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Bring back the old Technicolor


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There's a really good Technicolor documentary called "Glorious Technicolor" (narrated by Angela Lansbury) that was made in, I believe '98.  I'm not sure if it's on You Tube or somewhere else on the internet; but I watched it as it was part of a special feature on "The Adventures of Robin Hood" Blu-Ray. 

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I've been watching The Egyptian (thanks to Arturo, who called me attention to it with his Fox listings). This time, it was shown in HD, as it should be. It's not Technicolor -- the credits say "Color by Deluxe," but it is gorgeous. I saw the film when I was a child and remembered a particular shade of blue, all these years. 

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For me the technicolor films are a bit much. The colors are too in-your-face intense. Too bright, too full color spectrum, too unrealistic, too look how we can dazzle you now, they take me out of the magic. Take Robin Hood for example the costumes look as if they had access to laundromats & brightener laundry detergents. 

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Take Robin Hood for example the costumes look as if they had access to laundromats & brightener laundry detergents. 

 

True, true, true, but I would not want to see a dirty, stinky, wrinkled Robin Hood. :)

 

Back in the 1940s and 50s, some young women would use vivid Technicolor type makeup and brightly colored dresses, and they usually looked fabulous. :)

 

The other drab girls looked homely to me.

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I was just enthralled by one of them June Allyson technicolor vehicles wednesday night. Those vibrant rich technicolor hues so I say being back 1940s technnicolor richness. 

 

 

 

I agree. I just loved those bright vivid Technicolor Betty Grable films of the 1940s.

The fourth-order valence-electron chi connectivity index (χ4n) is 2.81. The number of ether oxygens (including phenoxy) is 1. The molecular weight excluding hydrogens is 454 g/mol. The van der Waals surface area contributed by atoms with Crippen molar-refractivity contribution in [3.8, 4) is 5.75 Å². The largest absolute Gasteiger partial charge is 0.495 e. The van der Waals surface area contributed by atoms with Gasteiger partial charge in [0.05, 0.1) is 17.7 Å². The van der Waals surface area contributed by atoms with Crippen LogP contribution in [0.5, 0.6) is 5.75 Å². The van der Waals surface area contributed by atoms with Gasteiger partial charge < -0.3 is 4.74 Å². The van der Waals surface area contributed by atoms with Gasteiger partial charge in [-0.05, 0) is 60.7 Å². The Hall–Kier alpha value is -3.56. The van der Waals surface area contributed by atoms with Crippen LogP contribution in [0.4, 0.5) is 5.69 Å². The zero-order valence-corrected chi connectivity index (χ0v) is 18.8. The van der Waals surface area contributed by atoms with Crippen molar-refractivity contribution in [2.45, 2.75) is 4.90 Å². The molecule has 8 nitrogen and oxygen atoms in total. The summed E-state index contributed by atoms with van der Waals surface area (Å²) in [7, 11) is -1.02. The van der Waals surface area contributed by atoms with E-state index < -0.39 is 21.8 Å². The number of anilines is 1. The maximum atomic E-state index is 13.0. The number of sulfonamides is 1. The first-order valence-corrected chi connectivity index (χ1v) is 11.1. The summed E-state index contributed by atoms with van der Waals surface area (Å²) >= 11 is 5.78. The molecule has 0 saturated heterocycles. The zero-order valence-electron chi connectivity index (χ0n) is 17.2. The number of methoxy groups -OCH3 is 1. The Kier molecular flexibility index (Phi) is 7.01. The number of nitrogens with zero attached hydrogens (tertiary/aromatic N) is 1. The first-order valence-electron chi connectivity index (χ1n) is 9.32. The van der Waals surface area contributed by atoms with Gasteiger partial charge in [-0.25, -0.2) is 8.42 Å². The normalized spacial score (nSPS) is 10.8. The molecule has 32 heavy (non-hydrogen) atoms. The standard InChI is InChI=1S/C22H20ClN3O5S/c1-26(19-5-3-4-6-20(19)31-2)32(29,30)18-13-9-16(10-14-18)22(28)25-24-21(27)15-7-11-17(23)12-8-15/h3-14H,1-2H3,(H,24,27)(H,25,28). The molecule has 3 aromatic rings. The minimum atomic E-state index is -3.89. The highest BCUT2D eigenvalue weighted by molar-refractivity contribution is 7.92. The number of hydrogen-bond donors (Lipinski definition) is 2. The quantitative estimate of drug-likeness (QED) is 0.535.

Pin_Up_Girl12.jpg

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Technicolor is gorgeous.  After watching the Technicolor documentary that I mentioned earlier, I found it amazing that they were able to achieve such beautiful (and realistic, albeit, bright) colors using the three strip process.  MGM's Technicolor musicals were gorgeous.  Many stars, while doing "okay" in the black and white films, were able to reinvent themselves as Technicolor stars.  Lucille Ball is a great example of this.  While she was an okay star in black and white films, when she moved to MGM and Sydney Guilaroff dyed her hair that signature red shade, it completely changed her career. 

 

Favorite Technicolor films:

The Adventures of Robin Hood

An American in Paris

Anchors Aweigh

Dodge City

Easter Parade

Gentlemen Prefer Blondes

Meet Me in St. Louis

Those Harvey Girls

On the Town

Singin' in the Rain

The Wizard of Oz

 

I didn't realize it; but I guess the Disney movies were filmed in Technicolor as well.  The great thing about this film process is that the colors last.  It's amazing how gorgeous the colors are in films that are 70+ years old like The Adventures of Robin Hood and The Wizard of Oz.  In, I believe the 1950s, when Kodak came out with their color film, it sort of stole the thunder from Technicolor as it was cheaper to produce and an easier process.  However, the colors didn't look as vibrant and beautiful and didn't last as long.  Many of these films have had to be extensively restored just so that the color is even remotely presentable. 

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First watching classic movies, I didn't understand what all the Technicolor hoopla was about - the colors looked just "false". It took a few years and all of a sudden I came around to really liking the lighting and tones of Technicolor. It has more to do with lighting than color, doesn't it?

 

Now MrTiki is the film newbie and he hates Technicolor. We've discussed the whys and taste, etc. It will be interesting to see if he comes around to liking it, as I have. Since experiencing it myself, I completely understand negative feelings about it. Do many go through the hate/love thing with Technicolor?

 

It sure beats "cooking" colors in PhotoShop, like too many movies (& photographers) do these days-yuk!

 

We just saw a screening of THE THIEF OF BAGDAD on film: bee-oo-tiful!

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Something about the name; "Technicolor"...makes me think that the claim is the color will be technically correct.  As a photographer, I've never seen a color film that delivers this.  Even images caught on digital cameras have that medium react to certain colors and lighting that don't ring true to what was actually captured.  Video tape does this, too.  I recall that there was a news crew taking footage in my old Detroit neighborhood one day, due to some breaking story, and when I saw this footage on the newscast, it was remarkable how nice and CLEAN the neighborhood looked!  Not like "real life" at all.